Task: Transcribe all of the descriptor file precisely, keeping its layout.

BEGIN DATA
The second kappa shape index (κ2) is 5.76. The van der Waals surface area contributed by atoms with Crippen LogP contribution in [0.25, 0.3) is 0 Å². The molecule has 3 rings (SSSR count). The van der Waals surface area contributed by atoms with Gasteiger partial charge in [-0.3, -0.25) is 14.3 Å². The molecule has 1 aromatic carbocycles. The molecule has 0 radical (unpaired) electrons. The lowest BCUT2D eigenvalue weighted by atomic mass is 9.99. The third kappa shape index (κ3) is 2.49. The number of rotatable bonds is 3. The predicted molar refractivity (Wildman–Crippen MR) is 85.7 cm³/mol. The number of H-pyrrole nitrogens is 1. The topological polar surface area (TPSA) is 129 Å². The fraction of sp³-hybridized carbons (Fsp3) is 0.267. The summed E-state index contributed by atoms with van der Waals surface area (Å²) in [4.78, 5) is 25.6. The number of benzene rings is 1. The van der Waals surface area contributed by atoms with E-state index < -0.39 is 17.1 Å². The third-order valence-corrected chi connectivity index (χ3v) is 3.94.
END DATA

The second kappa shape index (κ2) is 5.76. The van der Waals surface area contributed by atoms with Crippen LogP contribution in [0.25, 0.3) is 0 Å². The molecule has 3 rings (SSSR count). The van der Waals surface area contributed by atoms with Gasteiger partial charge in [-0.3, -0.25) is 14.3 Å². The molecule has 1 aromatic carbocycles. The molecule has 0 radical (unpaired) electrons. The lowest BCUT2D eigenvalue weighted by atomic mass is 9.99. The third kappa shape index (κ3) is 2.49. The number of rotatable bonds is 3. The predicted molar refractivity (Wildman–Crippen MR) is 85.7 cm³/mol. The number of H-pyrrole nitrogens is 1. The topological polar surface area (TPSA) is 129 Å². The fraction of sp³-hybridized carbons (Fsp3) is 0.267. The summed E-state index contributed by atoms with van der Waals surface area (Å²) in [4.78, 5) is 25.6. The number of benzene rings is 1. The van der Waals surface area contributed by atoms with E-state index < -0.39 is 17.1 Å². The third-order valence-corrected chi connectivity index (χ3v) is 3.94.